Liverpool – Chelsea: High and Low Tempos Cannot Split the Contenders (1-1)
Changing game states failed to separate two Premier League title contenders, desperate to get back on top. Liverpool set an intense tempo early, while Chelsea threatened on the transition. However, the outcome of an old-fashioned goalmouth frenzy reshaped the events of the second half.
Tactical analysis and match report by Joel Parker.
To reshape their clubs, Liverpool and Chelsea turned to graduates of Mainz to achieve ultimate European success. Now they turn their heads to regaining the English crown, an early matchup against each other would be a strong indicator.
After a chaotic title defense, Jürgen Klopp has got his long-term absentees back. None have been more important than Virgil van Dijk, whose long switches towards the right can ignite Liverpool’s wide rotations; their recent 2-0 win at home to Burnley being a good example. Although they haven’t bolstered their squad depth, compared to other title challengers, the makeup of the title-winning team has not changed.
Chelsea got their first experience with Romelu Lukaku up front, and the results were pretty definitive. The ball to Lukaku is predictable, but stopping such a ball, and the versatility that comes with it, is a different story. Chelsea feels complete: in a system that is already strong in all aspects, they have now added even more attacking patterns to their play.
Liverpool made three changes to the team that beat Burnley last weekend, in their trademark 4-3-3 formation. Andrew Robertson returned to the left-back position, as Konstantinos Tsimikas dropped to the bench. Brazilians Fabinho and Roberto Firmino also came into midfield, ahead of Naby Keïta and Diogo Jota.
Thomas Tuchel made just the one adjustment, to the team that dismantled Arsenal at the Emirates Stadium. This involved N’Golo Kanté, who returned to the midfield, as he replaced Mateo Kovačić.
Flying out the blocks
Games at Anfield haven’t exploded into life, over the last year. However, this was the closest to a high intensity, high tempo Liverpool team that we have seen for a couple of years. Klopp’s team pressed frantically but methodically, while moving the ball at similar speeds, thanks to overloads When one team has more players in a certain area or zone than the other team. on the right.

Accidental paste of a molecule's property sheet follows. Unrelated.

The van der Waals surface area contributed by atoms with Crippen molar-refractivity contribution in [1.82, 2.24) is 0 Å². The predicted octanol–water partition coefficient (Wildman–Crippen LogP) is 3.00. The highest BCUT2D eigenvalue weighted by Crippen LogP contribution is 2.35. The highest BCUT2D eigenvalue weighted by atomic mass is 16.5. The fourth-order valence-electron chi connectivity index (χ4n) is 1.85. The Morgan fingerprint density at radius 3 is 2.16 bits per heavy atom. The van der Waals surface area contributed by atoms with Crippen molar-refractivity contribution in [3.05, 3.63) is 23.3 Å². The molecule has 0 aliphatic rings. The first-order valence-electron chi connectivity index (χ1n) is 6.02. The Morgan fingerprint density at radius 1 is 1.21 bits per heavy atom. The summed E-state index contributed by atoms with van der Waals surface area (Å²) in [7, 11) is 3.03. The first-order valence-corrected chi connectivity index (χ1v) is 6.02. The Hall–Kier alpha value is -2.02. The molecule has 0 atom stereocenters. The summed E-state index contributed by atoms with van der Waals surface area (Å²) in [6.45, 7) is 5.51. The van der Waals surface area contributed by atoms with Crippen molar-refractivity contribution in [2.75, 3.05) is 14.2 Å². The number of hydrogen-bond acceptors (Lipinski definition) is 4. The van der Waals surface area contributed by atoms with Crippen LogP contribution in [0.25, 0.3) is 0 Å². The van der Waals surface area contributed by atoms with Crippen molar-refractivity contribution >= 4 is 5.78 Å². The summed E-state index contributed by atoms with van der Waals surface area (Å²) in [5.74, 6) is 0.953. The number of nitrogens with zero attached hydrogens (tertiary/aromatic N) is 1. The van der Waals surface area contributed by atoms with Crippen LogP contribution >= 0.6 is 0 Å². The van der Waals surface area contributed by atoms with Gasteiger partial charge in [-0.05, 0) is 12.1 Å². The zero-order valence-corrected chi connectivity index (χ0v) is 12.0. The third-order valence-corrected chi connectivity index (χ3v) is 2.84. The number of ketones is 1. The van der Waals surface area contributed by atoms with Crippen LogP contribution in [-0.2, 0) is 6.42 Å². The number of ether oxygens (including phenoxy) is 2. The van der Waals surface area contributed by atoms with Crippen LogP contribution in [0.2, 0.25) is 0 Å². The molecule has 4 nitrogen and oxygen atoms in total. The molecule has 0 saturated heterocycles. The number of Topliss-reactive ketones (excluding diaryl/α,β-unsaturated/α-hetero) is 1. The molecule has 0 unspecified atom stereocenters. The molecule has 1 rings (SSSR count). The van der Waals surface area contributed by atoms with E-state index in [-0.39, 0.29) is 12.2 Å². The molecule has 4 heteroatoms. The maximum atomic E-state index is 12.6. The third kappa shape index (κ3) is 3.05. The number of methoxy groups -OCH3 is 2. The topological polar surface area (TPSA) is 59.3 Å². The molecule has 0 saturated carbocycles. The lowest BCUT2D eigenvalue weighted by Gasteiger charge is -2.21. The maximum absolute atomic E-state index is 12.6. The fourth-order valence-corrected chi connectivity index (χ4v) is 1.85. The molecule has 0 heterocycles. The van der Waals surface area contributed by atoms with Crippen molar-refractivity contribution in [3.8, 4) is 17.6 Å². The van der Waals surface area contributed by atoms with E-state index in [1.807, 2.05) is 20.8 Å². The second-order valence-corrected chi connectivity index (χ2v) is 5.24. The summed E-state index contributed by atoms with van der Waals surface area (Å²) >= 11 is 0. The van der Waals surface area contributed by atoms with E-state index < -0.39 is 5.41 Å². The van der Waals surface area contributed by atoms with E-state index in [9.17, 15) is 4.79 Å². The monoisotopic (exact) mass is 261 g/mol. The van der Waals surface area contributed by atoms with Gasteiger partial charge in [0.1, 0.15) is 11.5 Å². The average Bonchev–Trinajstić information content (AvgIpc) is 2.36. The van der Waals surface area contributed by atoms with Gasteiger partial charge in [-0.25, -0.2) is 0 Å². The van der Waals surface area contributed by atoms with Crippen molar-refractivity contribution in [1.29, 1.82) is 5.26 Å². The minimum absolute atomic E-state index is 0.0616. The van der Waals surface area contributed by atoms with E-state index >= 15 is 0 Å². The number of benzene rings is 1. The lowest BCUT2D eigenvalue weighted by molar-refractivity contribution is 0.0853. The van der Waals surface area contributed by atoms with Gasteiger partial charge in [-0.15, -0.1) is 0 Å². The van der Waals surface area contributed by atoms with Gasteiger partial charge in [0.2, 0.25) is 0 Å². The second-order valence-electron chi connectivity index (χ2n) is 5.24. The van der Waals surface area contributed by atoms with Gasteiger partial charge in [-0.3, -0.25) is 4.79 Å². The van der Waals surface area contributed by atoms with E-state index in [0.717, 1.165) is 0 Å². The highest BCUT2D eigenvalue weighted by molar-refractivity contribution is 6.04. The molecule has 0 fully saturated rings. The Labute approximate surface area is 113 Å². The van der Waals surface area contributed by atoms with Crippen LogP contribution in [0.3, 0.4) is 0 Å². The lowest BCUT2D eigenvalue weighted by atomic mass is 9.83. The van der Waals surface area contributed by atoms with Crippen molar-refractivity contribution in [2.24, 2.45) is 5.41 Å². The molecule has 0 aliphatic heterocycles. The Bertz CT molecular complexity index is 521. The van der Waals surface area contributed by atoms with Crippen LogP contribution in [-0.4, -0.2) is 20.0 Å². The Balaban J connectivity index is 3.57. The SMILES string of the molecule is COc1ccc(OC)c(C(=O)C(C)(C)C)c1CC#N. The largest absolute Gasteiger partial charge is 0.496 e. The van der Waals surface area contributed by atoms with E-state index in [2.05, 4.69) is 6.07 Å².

Liverpool’s 4-3-3 system matched well against Chelsea’s 3-4-2-1 formation. They could press man-for-man and squeeze space for the receiver very quickly, but what was key to their successful press was the coverage they had vertically and the traps they could deploy.
2nd minute: As Reece James received the ball, he was met by pressure from Andrew Robertson, Jordan Henderson moved high onto the next receiver and Sadio Mané moved into a slightly deeper position. Pressing trap created.
When a press was triggered, Liverpool’s midfield backed up with similar movements to stop the ball coming back inside, while the forward on the same side of the field dropped to cage Chelsea in. For example, when a pass was made out wide to Reece James and Andrew Robertson pressed him, Jordan Henderson moved high up on Kanté while Sadio Mané dropped to create an overload.
Creating these traps was very successful in disrupting Chelsea’s deep circulation. Liverpool’s staggering was excellent and these rehearsed pressing patterns enabled them to win the ball back in the middle third, before establishing themselves in possession. The intensity of the first fifteen minutes ignited an entertaining affair, between two high-quality systems.
To counterpress or counterattack